To apply your own metaphor, “ the launching of the incoming administration will, perhaps, be a more important and responsible duty than has ever fallen to the lot of any of your predecessors. On the selection of the navigators to assist you in conducting the vessel of State, will mainly depend the success of the voyage. No matter how able or skilful the commander may be, and without flattery, I cheerfully accord to you both ability and skill, he can do but little without the aid of able and skilful subordinates. So firmly am I convinced of this truth, that I should not fear to predict the result of your administration as soon as I shall learn who are the members of your cabinet. In former times, when the Government was comparatively in


its infancy, the President himself could supervise and direct all the measures of any importance arising under our complex but most excellent system of government. Not so at present. This would no longer be possible, even if the day consisted of forty-eight instead of twenty-four hours. Hence, from absolute necessity, the members of your administration will exercise much independent power. Even in regard to those questions submitted more directly to yourself, from want of time to make minute examinations of all the facts, you must necessarily rely much upon the representations of the appropriate Secretary. My strong and earnest advice to you, therefore, is not to constitute your cabinet with a view to harmonize the opposite and fleeting factions of the day; but solely with the higher and nobler view of promoting the great interests of the country and securing the glory and lasting fame of your own administration. You occupy a proud and independent position, and enjoy a popularity which will render any able and honest Democrat popular who may be honored by your choice for a cabinet station, provided they are properly distributed over the Union. In this respect, you are placed in a more enviable position than almost any of your predecessors. It was a maxim of old Simon Soyder, the shrewd and popular Governor of our State, that the very best man ought to be selected for the office, and if not popular at the moment, he would soon render himself popular. In view of these important considerations, I would earnestly recommend to you the practice of General Washington, never finally to decide an important question until the moment which required its decision had nearly approached.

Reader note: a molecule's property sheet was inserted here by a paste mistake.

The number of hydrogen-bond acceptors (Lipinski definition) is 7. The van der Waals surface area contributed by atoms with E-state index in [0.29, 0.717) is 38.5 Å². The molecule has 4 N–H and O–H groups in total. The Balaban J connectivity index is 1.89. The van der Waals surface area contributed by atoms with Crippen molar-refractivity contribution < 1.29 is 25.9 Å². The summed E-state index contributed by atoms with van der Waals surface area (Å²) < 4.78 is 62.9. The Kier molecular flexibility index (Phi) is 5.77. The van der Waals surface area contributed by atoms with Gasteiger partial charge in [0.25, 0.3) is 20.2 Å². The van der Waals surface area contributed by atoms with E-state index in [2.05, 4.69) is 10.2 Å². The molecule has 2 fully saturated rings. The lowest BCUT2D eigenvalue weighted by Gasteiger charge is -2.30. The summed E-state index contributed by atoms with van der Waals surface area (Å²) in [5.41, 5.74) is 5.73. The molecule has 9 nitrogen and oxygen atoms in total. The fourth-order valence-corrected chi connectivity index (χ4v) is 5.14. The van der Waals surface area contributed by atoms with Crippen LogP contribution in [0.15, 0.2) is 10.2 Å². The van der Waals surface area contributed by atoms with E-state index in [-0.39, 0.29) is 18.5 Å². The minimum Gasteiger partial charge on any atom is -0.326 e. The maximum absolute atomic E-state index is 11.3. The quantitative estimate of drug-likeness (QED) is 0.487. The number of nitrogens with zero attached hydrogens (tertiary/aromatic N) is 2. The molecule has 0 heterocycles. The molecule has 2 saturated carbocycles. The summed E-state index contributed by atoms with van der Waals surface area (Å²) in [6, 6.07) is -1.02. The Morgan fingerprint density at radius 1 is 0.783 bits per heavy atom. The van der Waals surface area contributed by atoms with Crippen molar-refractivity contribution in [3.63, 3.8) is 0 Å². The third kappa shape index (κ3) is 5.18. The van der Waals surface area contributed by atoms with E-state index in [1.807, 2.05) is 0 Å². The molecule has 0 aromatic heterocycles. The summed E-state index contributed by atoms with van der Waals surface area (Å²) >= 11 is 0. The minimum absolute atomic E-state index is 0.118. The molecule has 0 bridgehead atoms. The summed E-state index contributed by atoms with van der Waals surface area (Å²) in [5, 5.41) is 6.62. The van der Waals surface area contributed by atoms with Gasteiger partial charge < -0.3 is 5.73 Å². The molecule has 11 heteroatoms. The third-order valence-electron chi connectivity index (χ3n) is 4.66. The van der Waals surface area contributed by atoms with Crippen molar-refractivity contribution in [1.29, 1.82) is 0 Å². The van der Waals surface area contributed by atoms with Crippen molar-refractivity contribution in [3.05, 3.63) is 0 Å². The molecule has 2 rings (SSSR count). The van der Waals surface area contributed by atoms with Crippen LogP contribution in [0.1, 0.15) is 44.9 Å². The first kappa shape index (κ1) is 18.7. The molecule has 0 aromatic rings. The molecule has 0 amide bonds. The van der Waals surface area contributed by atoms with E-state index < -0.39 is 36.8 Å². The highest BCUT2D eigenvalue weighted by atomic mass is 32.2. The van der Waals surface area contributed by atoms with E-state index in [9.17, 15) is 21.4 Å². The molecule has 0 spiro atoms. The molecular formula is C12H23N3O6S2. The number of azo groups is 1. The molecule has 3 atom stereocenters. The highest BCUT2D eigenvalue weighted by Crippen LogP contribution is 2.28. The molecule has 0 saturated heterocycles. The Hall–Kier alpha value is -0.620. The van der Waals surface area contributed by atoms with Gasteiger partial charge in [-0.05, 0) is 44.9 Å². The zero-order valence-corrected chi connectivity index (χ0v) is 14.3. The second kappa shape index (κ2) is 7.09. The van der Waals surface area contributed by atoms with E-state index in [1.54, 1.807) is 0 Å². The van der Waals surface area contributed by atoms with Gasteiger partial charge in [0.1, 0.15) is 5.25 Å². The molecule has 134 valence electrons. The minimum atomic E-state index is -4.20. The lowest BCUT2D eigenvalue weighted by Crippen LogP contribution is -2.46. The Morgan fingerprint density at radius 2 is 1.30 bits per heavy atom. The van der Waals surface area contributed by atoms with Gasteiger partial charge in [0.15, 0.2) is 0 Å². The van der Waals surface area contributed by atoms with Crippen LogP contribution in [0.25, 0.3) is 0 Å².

I know that a state of suspense is annoying to the human mind; but it is better to submit to this annoyance for a season than to incur the risk of a more permanent and greater evil.

You say that you will leave Concord" with purposes definitely formed and not likely to be changed."

But is Concord the best locality in the world for acquiring reliable information and taking extended views of our whole great country? To Boston I should never resort for this purpose. Pardon me for suggesting that you ought not to have your resolution definitely fixed until after your arrival in Washington. In that city, although you will find many interested and designing politicians, there are also pure, honest and disinterested Democratic patriots.

Among this number is Colonel King, whom you so highly and justly commend. He is among the best, purest and most consistent public men I have ever known, and is also a sound judging and discreet counsellor. You might rely with implicit confidence upon his information, especially in regard to the Southern States, which I know are at the present moment tremblingly alive to the importance of your cabinet selections. I might cite the example of Mr. Polk. Although in council with General Jackson, he had early determined to offer me the State Department, yet no intimation of the kind was ever communicated to me until a short time before his arrival in Washington, and then only in an indirect manner; and in regard to all the other members of his